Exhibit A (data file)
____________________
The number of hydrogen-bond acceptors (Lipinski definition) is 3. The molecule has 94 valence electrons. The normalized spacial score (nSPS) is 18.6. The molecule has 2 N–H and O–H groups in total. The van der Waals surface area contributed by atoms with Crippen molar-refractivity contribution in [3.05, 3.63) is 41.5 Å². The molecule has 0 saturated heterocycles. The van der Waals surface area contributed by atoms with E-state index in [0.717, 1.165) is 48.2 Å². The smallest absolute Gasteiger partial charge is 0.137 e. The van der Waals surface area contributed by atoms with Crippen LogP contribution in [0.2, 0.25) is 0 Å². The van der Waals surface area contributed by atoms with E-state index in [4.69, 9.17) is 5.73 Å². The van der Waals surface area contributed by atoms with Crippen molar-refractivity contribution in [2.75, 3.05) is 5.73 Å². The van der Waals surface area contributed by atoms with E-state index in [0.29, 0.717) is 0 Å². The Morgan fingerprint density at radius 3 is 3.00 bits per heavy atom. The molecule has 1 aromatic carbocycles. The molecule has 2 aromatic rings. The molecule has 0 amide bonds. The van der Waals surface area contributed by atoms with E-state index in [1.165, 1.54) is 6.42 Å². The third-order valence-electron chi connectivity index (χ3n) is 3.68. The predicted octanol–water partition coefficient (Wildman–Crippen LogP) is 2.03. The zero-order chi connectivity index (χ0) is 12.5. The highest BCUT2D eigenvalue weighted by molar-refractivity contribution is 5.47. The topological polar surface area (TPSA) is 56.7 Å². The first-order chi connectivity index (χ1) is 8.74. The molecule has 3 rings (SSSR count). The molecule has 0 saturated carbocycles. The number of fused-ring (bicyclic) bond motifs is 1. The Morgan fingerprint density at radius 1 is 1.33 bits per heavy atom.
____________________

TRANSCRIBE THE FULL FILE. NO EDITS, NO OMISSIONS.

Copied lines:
The number of hydrogen-bond acceptors (Lipinski definition) is 3. The molecule has 94 valence electrons. The normalized spacial score (nSPS) is 18.6. The molecule has 2 N–H and O–H groups in total. The van der Waals surface area contributed by atoms with Crippen molar-refractivity contribution in [3.05, 3.63) is 41.5 Å². The molecule has 0 saturated heterocycles. The van der Waals surface area contributed by atoms with E-state index in [0.717, 1.165) is 48.2 Å². The smallest absolute Gasteiger partial charge is 0.137 e. The van der Waals surface area contributed by atoms with Crippen LogP contribution in [0.2, 0.25) is 0 Å². The van der Waals surface area contributed by atoms with E-state index in [4.69, 9.17) is 5.73 Å². The van der Waals surface area contributed by atoms with Crippen molar-refractivity contribution in [2.75, 3.05) is 5.73 Å². The van der Waals surface area contributed by atoms with E-state index in [0.29, 0.717) is 0 Å². The Morgan fingerprint density at radius 3 is 3.00 bits per heavy atom. The molecule has 1 aromatic carbocycles. The molecule has 2 aromatic rings. The molecule has 0 amide bonds. The van der Waals surface area contributed by atoms with E-state index in [1.165, 1.54) is 6.42 Å². The third-order valence-electron chi connectivity index (χ3n) is 3.68. The predicted octanol–water partition coefficient (Wildman–Crippen LogP) is 2.03. The zero-order chi connectivity index (χ0) is 12.5. The highest BCUT2D eigenvalue weighted by molar-refractivity contribution is 5.47. The topological polar surface area (TPSA) is 56.7 Å². The first-order chi connectivity index (χ1) is 8.74. The molecule has 3 rings (SSSR count). The molecule has 0 saturated carbocycles. The number of fused-ring (bicyclic) bond motifs is 1. The Morgan fingerprint density at radius 1 is 1.33 bits per heavy atom.